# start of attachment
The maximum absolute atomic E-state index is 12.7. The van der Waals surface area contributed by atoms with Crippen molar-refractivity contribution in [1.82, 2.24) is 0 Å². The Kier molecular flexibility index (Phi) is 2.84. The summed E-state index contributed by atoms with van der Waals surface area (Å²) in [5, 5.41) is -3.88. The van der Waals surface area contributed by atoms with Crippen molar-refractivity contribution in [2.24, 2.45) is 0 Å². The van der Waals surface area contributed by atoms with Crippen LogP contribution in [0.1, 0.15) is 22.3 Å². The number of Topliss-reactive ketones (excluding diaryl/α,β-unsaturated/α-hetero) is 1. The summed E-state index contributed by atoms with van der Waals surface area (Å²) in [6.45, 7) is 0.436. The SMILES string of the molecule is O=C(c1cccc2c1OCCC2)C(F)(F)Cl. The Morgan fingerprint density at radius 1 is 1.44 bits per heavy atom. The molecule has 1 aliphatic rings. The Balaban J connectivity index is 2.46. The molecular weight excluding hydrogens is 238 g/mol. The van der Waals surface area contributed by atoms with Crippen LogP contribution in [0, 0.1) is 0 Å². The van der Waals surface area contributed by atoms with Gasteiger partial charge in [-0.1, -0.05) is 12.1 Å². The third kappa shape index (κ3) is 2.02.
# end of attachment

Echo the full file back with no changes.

The maximum absolute atomic E-state index is 12.7. The van der Waals surface area contributed by atoms with Crippen molar-refractivity contribution in [1.82, 2.24) is 0 Å². The Kier molecular flexibility index (Phi) is 2.84. The summed E-state index contributed by atoms with van der Waals surface area (Å²) in [5, 5.41) is -3.88. The van der Waals surface area contributed by atoms with Crippen molar-refractivity contribution in [2.24, 2.45) is 0 Å². The van der Waals surface area contributed by atoms with Crippen LogP contribution in [0.1, 0.15) is 22.3 Å². The number of Topliss-reactive ketones (excluding diaryl/α,β-unsaturated/α-hetero) is 1. The summed E-state index contributed by atoms with van der Waals surface area (Å²) in [6.45, 7) is 0.436. The SMILES string of the molecule is O=C(c1cccc2c1OCCC2)C(F)(F)Cl. The Morgan fingerprint density at radius 1 is 1.44 bits per heavy atom. The molecule has 1 aliphatic rings. The Balaban J connectivity index is 2.46. The molecular weight excluding hydrogens is 238 g/mol. The van der Waals surface area contributed by atoms with Crippen LogP contribution in [0, 0.1) is 0 Å². The van der Waals surface area contributed by atoms with Gasteiger partial charge in [-0.1, -0.05) is 12.1 Å². The third kappa shape index (κ3) is 2.02.